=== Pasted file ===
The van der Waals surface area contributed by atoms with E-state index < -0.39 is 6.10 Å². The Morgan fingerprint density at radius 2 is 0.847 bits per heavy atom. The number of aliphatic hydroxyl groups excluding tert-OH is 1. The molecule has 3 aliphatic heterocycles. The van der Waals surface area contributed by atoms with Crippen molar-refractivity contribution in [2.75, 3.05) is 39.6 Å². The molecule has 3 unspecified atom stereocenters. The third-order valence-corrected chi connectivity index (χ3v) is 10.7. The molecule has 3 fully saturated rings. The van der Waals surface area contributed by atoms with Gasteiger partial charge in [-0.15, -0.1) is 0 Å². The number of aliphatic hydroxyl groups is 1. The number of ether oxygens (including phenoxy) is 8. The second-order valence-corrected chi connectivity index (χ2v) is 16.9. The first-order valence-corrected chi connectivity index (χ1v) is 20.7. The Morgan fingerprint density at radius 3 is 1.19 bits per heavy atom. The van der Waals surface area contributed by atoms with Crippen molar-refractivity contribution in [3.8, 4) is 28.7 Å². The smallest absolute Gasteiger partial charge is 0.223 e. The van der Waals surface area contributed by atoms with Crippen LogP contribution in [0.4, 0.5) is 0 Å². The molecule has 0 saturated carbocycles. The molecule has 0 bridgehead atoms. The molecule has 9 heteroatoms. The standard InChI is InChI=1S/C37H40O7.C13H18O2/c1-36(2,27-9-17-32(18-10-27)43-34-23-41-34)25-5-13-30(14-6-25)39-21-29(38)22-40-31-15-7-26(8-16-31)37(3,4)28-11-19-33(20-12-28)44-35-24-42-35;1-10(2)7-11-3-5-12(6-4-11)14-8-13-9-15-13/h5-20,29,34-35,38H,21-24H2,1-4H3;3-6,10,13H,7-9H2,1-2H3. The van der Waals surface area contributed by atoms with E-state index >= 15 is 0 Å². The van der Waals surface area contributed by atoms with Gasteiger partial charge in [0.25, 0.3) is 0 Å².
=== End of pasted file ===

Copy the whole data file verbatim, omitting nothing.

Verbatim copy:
The van der Waals surface area contributed by atoms with E-state index < -0.39 is 6.10 Å². The Morgan fingerprint density at radius 2 is 0.847 bits per heavy atom. The number of aliphatic hydroxyl groups excluding tert-OH is 1. The molecule has 3 aliphatic heterocycles. The van der Waals surface area contributed by atoms with Crippen molar-refractivity contribution in [2.75, 3.05) is 39.6 Å². The molecule has 3 unspecified atom stereocenters. The third-order valence-corrected chi connectivity index (χ3v) is 10.7. The molecule has 3 fully saturated rings. The van der Waals surface area contributed by atoms with Gasteiger partial charge in [-0.15, -0.1) is 0 Å². The number of aliphatic hydroxyl groups is 1. The number of ether oxygens (including phenoxy) is 8. The second-order valence-corrected chi connectivity index (χ2v) is 16.9. The first-order valence-corrected chi connectivity index (χ1v) is 20.7. The Morgan fingerprint density at radius 3 is 1.19 bits per heavy atom. The van der Waals surface area contributed by atoms with Crippen molar-refractivity contribution in [3.8, 4) is 28.7 Å². The smallest absolute Gasteiger partial charge is 0.223 e. The van der Waals surface area contributed by atoms with Crippen LogP contribution in [0.4, 0.5) is 0 Å². The molecule has 0 saturated carbocycles. The molecule has 0 bridgehead atoms. The molecule has 9 heteroatoms. The standard InChI is InChI=1S/C37H40O7.C13H18O2/c1-36(2,27-9-17-32(18-10-27)43-34-23-41-34)25-5-13-30(14-6-25)39-21-29(38)22-40-31-15-7-26(8-16-31)37(3,4)28-11-19-33(20-12-28)44-35-24-42-35;1-10(2)7-11-3-5-12(6-4-11)14-8-13-9-15-13/h5-20,29,34-35,38H,21-24H2,1-4H3;3-6,10,13H,7-9H2,1-2H3. The van der Waals surface area contributed by atoms with E-state index >= 15 is 0 Å². The van der Waals surface area contributed by atoms with Gasteiger partial charge in [0.25, 0.3) is 0 Å².